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Death threats and denunciations: artists fear Bolsonaro's Brazil

Some have employed security guards. Others have fled. With Jair Bolsonaro about to take power, many artists in Brazil fear the censorship and intimidation they currently endure are about to get much worse

Wagner Schwartz received the first death threat two days after lying naked on the floor of a museum in São Paulo. It was October 2017 and the Brazilian artist had invited members of his audience, which included children, to adjust his body: move a limb, roll him over, that kind of thing. This was for a dance piece called La Bête, a work he had already staged many times at home and abroad. So it was a shock to suddenly find himself the target of an increasingly emboldened network of rightwing and evangelical Christian groups.

During La Bête, a four-year-old girl, encouraged by her mother, lifted Schwartz’s hand and then his foot, while another slightly older girl touched his head. These moments were caught on video and uploaded to Facebook. “The creators of this page,” says Schwartz, “put a caption on the video saying the museum incited paedophilia and that I was a paedophile. From this moment on, people who did not know me or the work decided La Bête was a threat.”

Evangelical activists and members of the Movimento Brasil Livre, a group that claims to be libertarian, gathered outside the venue, the Museum of Modern Art (MAM), while 100,000 people signed a petition denouncing the work. One popular meme juxtaposed a picture of Schwartz with three bullets and the caption: “Paedophilia has a cure.”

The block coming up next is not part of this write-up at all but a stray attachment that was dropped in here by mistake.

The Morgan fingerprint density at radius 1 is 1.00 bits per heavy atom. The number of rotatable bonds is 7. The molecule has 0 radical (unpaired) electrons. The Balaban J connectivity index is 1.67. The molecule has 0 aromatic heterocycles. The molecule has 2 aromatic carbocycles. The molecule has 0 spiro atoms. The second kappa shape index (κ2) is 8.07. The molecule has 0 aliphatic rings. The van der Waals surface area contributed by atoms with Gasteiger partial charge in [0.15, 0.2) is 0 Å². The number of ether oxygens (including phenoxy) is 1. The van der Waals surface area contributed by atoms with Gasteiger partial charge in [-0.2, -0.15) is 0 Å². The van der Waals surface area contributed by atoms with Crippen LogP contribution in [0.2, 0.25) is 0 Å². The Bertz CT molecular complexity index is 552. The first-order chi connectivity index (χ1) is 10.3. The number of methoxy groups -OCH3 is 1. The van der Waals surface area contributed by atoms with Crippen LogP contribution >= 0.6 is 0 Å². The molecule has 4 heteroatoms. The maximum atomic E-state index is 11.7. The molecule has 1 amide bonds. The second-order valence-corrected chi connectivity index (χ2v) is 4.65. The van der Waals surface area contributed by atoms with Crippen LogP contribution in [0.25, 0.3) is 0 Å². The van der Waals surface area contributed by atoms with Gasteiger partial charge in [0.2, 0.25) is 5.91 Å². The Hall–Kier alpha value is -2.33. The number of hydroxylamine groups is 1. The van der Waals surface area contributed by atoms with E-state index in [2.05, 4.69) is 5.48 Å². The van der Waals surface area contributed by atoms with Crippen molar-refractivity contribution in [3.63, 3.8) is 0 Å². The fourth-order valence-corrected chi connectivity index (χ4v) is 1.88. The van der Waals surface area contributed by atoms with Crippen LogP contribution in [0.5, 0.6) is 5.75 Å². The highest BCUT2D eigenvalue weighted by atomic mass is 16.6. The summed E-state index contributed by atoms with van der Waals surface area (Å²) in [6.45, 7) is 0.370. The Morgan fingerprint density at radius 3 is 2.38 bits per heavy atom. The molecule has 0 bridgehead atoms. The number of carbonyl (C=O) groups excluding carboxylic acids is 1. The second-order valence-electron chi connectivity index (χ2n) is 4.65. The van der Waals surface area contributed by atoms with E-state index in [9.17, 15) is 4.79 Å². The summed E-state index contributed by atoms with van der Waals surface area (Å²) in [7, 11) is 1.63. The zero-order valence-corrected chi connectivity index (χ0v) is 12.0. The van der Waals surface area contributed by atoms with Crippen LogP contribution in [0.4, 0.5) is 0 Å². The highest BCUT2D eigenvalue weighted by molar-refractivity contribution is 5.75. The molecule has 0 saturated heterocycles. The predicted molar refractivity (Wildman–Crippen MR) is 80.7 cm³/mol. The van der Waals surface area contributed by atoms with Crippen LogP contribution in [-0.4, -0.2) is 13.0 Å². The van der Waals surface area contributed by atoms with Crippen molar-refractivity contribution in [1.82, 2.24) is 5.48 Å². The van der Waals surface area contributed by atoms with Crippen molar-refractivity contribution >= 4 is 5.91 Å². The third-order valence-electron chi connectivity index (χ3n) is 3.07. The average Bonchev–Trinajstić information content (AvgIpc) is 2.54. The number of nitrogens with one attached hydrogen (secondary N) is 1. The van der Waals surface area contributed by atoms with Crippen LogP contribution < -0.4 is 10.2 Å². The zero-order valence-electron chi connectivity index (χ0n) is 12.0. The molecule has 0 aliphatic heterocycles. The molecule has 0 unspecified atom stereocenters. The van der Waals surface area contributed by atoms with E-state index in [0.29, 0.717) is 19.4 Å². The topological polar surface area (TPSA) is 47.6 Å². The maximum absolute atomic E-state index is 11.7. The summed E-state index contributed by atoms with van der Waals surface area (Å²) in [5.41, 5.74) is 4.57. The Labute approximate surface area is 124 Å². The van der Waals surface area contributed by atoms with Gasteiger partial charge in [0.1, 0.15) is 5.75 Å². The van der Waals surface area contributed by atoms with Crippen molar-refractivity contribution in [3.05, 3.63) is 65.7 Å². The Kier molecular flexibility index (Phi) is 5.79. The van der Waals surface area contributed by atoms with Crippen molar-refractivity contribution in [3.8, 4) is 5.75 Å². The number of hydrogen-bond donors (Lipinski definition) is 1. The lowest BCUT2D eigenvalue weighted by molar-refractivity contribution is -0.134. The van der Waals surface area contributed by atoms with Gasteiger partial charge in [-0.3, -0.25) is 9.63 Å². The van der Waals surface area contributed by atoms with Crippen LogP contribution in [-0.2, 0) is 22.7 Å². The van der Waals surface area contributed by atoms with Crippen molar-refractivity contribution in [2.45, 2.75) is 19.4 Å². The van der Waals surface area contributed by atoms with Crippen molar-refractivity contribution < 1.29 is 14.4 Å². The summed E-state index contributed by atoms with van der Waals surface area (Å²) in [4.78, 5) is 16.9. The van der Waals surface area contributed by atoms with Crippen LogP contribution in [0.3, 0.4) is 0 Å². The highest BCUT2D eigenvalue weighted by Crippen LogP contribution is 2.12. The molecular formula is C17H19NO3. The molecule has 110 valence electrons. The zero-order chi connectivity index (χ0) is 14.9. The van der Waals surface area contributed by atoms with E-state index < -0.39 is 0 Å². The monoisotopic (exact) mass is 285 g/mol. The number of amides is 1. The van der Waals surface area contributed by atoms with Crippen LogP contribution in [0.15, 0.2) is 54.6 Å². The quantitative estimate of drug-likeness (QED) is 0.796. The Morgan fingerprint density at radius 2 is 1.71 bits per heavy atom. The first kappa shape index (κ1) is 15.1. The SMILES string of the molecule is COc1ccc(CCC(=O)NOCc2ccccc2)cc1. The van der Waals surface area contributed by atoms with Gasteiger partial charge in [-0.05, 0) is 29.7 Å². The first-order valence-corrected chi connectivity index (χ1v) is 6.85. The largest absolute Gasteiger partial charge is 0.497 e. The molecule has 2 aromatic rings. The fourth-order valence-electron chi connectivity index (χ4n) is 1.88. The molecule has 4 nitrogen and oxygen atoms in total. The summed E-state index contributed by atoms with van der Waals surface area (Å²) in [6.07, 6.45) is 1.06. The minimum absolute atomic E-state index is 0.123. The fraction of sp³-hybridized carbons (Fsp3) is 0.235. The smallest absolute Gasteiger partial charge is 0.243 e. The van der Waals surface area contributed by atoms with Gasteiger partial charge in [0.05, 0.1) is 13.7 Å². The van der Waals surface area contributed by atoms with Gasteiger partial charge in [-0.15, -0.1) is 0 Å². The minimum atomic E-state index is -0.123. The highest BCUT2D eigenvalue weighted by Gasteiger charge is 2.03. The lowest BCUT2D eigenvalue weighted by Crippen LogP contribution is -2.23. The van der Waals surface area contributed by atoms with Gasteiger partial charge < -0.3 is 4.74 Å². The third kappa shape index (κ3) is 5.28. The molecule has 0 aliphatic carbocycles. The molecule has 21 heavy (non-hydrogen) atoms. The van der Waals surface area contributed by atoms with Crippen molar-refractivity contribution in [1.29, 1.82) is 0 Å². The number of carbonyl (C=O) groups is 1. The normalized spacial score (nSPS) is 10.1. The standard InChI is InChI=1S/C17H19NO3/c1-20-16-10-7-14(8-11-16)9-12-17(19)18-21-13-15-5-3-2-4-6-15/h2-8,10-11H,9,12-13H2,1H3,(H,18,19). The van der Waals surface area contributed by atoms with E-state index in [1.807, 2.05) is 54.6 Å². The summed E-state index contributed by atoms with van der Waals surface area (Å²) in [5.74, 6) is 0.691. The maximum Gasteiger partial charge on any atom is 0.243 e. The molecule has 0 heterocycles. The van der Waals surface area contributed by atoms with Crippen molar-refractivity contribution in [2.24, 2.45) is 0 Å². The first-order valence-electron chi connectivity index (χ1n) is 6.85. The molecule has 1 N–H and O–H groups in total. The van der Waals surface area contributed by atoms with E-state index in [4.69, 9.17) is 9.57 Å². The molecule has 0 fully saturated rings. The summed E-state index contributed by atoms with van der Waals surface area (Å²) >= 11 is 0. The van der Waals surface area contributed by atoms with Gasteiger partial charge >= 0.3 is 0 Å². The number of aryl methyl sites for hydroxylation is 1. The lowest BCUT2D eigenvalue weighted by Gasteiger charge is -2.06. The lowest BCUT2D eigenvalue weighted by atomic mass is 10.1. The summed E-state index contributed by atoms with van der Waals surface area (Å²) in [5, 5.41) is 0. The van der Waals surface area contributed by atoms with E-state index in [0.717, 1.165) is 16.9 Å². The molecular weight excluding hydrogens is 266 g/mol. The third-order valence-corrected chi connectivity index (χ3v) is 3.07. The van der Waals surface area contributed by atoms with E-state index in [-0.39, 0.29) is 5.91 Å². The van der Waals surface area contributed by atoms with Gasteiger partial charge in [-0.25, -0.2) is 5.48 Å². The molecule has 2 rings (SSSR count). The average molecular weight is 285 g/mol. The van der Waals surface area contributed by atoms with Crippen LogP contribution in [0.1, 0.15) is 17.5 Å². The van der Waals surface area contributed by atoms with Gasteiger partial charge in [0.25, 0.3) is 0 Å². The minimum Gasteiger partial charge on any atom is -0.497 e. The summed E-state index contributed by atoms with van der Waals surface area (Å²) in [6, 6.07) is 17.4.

Accused of inciting paedophilia … Wagner Schwartz performing La Bête.Accused of inciting paedophilia … Wagner Schwartz performing La Bête. Photograph: Benoit Cappronnier

Pedro D’Eyrot, a performer in the funk-electroclash band Bonde Do Rolê, is one of the founding member of MBL. “Having children touching and being exposed to a naked strange man is wrong,” he says, but he does add: “Our legal institutions are the ones to deal with it.” Nonetheless, Schwartz was forced into hiding and, shortly after, boarded a flight to Paris. “I was frightened,” he says. “Justice in Brazil does not protect those who are threatened.”

Schwartz is just one of many artists in Brazil who were given an early indication of the country’s changing climate. The recent victory of Jair Bolsonaro in the presidential elections is, for a large number of them, a nightmare incarnate. They cite the retired military officer’s courting of the evangelical vote, his homophobic and misogynist rhetoric, not to mention his promise to fold the ministry of culture, and “cleanse” Brazil of “communists”.

Regina Vater, an artist based in Rio de Janeiro, is old enough to remember Brazil’s former military regime. “I never thought I would live through something like the dictatorship again,” he says. “The situation we are in now is even more sinister. There is a veil of democracy, but we are in a state of deception.”

Homophobic rhetoric … election winner Jair Bolsonaro.Homophobic rhetoric … election winner Jair Bolsonaro. Photograph: Mauro Pimentel/AFP/Getty